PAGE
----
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Maduro accuses Venezuelan bishops of committing ‘hate crimes’

Nicolás Maduro addresses Venezuela’s National Assembly (Getty)

The President of Venezuela, Nicolás Maduro, has turned up the heat on the country’s bishops, calling for them to be investigated for “hate crimes”.

Although Mr Maduro did not mention any names in his speech to the Constitutional Assembly, Venezuelan newspaper El Nacional interpreted the remarks as aimed at two bishops in particular: Archbishop Antonio Lopez Castillo of Barquisimeto and Bishop Víctor Basabe of San Felipe.

Both recently preached homilies against corruption, which Mr Maduro took as an implied rebuke to his administration.

Venezuela is struggling through a combined political and economic crisis. Mr Maduro has banned the main opposition parties from taking part in the elections later this year. It is only the latest of the president’s attempts to cement his power by means which opponents say are dictatorial.

Falling oil revenues and economic disorder have led to a disastrous fall in living standards. The Venezuelan Observatory for Social Conflict has claimed that in the first 11 days of January there were violent deaths throughout Venezuela amid 107 episodes of looting.

The Venezuelan bishops’ conference has repeatedly opposed Mr Maduro’s actions as unconstitutional and drawn attention to the lack of food and medicine.

On January 14, the feast of the Divine Shepherdess (a popular Marian feast in Venezuela), Bishop Basabe denounced the “plague” of “so much political corruption that has led Venezuela to moral, economic and social ruin and that is the cause of so much death and destruction in our midst”.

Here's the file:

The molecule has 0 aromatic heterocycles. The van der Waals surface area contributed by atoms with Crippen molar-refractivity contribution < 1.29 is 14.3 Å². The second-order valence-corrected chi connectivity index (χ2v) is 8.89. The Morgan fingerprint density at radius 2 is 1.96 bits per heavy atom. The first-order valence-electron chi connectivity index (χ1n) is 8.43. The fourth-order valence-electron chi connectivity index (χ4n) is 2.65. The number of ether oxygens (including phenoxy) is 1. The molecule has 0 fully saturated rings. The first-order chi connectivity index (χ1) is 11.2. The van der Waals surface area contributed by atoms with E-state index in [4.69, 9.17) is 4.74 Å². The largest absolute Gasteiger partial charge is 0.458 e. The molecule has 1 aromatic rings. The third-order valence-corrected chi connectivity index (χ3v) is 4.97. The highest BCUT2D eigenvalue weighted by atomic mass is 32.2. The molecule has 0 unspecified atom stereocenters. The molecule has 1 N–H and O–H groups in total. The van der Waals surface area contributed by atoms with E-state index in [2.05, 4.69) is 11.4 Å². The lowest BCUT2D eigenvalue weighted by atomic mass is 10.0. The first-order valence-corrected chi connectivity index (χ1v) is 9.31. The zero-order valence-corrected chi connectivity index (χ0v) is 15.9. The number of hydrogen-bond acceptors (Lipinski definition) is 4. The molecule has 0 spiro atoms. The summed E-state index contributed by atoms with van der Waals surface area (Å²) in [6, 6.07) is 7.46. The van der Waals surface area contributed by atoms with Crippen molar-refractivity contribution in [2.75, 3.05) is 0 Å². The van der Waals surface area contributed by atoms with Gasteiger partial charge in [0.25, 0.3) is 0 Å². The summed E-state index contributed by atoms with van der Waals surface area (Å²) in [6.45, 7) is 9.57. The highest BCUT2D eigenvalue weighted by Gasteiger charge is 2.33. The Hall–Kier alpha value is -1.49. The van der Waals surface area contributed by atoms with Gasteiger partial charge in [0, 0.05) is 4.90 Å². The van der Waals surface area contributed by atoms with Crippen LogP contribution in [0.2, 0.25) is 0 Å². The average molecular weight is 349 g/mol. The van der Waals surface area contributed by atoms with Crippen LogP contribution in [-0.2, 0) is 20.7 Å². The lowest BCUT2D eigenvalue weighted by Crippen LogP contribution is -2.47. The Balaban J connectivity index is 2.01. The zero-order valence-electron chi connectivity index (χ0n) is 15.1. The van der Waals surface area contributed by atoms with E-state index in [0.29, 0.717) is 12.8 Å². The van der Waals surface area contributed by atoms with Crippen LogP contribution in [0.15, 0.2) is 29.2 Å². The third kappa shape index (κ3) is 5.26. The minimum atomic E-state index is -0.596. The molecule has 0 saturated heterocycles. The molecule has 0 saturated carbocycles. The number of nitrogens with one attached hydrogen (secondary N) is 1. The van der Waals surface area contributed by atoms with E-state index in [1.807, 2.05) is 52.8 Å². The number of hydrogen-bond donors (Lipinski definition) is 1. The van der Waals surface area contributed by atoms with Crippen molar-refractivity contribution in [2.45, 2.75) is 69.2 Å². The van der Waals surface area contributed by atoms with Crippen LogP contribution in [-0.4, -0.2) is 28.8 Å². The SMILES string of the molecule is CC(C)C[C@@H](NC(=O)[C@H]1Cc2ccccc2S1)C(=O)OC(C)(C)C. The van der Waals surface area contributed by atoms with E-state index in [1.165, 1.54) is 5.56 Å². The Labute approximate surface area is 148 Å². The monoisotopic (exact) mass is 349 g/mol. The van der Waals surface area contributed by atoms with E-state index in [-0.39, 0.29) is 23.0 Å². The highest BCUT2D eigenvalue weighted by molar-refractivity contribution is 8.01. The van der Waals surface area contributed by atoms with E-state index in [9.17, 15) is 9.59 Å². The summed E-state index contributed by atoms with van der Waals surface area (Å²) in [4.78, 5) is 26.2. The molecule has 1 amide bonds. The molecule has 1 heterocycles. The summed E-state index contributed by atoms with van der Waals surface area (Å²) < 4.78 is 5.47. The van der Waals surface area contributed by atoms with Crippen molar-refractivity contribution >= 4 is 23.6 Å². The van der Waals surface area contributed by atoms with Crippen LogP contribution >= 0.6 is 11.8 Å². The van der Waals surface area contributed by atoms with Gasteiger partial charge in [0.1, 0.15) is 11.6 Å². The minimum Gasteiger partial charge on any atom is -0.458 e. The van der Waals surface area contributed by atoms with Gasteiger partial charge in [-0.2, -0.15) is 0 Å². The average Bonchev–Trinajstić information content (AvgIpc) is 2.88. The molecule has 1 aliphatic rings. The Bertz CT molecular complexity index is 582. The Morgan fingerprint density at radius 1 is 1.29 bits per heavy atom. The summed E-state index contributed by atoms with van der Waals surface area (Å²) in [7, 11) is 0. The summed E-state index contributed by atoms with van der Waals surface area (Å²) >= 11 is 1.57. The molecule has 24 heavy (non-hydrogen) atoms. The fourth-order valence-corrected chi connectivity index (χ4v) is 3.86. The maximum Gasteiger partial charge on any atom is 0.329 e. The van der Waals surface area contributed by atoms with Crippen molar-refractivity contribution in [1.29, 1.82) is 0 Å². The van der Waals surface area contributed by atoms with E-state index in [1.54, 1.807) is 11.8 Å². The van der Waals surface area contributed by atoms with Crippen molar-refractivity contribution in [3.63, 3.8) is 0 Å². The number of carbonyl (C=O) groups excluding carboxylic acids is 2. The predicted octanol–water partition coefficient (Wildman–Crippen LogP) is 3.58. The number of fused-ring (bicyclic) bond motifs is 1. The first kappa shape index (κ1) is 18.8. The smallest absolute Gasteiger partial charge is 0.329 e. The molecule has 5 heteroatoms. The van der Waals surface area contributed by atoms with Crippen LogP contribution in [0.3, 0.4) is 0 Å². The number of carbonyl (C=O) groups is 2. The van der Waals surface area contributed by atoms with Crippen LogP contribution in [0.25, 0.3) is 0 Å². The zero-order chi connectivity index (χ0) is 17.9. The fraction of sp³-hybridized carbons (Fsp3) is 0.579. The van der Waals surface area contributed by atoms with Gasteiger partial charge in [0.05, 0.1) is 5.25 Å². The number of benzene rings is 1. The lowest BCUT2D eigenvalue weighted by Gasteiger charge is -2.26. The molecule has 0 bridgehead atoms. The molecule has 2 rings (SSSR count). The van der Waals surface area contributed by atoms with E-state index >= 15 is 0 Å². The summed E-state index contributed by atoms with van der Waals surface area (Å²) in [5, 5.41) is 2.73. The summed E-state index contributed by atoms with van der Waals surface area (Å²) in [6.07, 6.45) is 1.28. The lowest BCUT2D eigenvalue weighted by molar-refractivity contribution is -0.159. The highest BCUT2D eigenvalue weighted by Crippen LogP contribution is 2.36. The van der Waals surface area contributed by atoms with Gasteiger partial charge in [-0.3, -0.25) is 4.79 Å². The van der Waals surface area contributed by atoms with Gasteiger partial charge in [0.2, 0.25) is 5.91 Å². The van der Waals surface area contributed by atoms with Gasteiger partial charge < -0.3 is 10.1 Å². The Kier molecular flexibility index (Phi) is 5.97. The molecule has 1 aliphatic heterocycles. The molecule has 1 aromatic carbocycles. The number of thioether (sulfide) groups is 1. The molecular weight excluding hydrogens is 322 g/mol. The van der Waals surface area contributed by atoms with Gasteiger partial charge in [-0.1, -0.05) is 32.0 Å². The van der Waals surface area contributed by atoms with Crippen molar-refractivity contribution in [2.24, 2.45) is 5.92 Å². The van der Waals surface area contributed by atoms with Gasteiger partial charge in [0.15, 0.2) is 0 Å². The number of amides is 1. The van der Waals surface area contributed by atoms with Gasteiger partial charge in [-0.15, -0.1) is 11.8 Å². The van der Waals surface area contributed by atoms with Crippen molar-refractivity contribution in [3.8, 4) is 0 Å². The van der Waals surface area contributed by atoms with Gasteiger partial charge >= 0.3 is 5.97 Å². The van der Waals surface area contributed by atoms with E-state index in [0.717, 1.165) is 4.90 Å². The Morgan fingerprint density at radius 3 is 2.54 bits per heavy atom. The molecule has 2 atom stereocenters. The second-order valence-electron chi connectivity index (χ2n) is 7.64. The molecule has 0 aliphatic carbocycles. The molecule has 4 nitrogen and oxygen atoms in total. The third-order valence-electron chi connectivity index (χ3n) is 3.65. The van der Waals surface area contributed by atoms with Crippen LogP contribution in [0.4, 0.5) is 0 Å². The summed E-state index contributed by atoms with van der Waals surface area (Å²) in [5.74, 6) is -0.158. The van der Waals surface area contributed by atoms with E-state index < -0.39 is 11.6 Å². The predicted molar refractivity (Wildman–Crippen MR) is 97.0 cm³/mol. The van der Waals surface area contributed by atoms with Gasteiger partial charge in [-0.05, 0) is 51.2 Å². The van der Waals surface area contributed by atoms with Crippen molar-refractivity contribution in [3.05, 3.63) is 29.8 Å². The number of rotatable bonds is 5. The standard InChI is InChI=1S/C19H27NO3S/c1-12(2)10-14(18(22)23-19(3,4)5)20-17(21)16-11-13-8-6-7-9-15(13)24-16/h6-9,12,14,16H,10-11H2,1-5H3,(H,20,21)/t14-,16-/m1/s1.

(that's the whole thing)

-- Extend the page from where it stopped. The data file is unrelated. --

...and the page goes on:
In remarks reported by El Nacional, the bishop explicitly referred to Mr Maduro’s decision to close the “humanitarian corridor” which would have allowed aid from foreign powers.

Bishop Basabe also criticised those “who are determined not to understand that the root cause of Venezuela’s ills is the persistence of an economic, political and social model that denies God and therefore human dignity”.

Archbishop Castillo, meanwhile, drew cheers from a large congregation when he expressed his hope that Venezuela would be saved from corruption.

Mr Maduro responded angrily, describing how a “devil in a cassock” was fomenting “civil war” with remarks which he described as “filth”.

Mr Maduro called for an investigation by the legal authorities, including the Supreme Court and the public prosecutor, under the Law Against Hatred and Fascism, which was passed in November.

Bishop Basabe responded to Mr Maduro in a statement translated by the Catholic News Agency. He said the president had “put words into my mouth”, adding: “How sad it is that a national public official would so scandalously lie in front of the whole country.”

The bishop said he knew his homily “would upset those who deep down in their consciences know they are responsible for the tragedy that this people whom I love is going through”.

Bishop Mario Rodríguez, vice-president of the bishops’ conference, said that the two bishops were only repeating what the Venezuelan episcopate has been saying for some time. Archbishop Castillo said that Pope Francis had phoned to express his support.

Nikki Haley, US Ambassador to the UN, said that “targeting religious leaders” showed that the regime “cares only for preserving its own power”.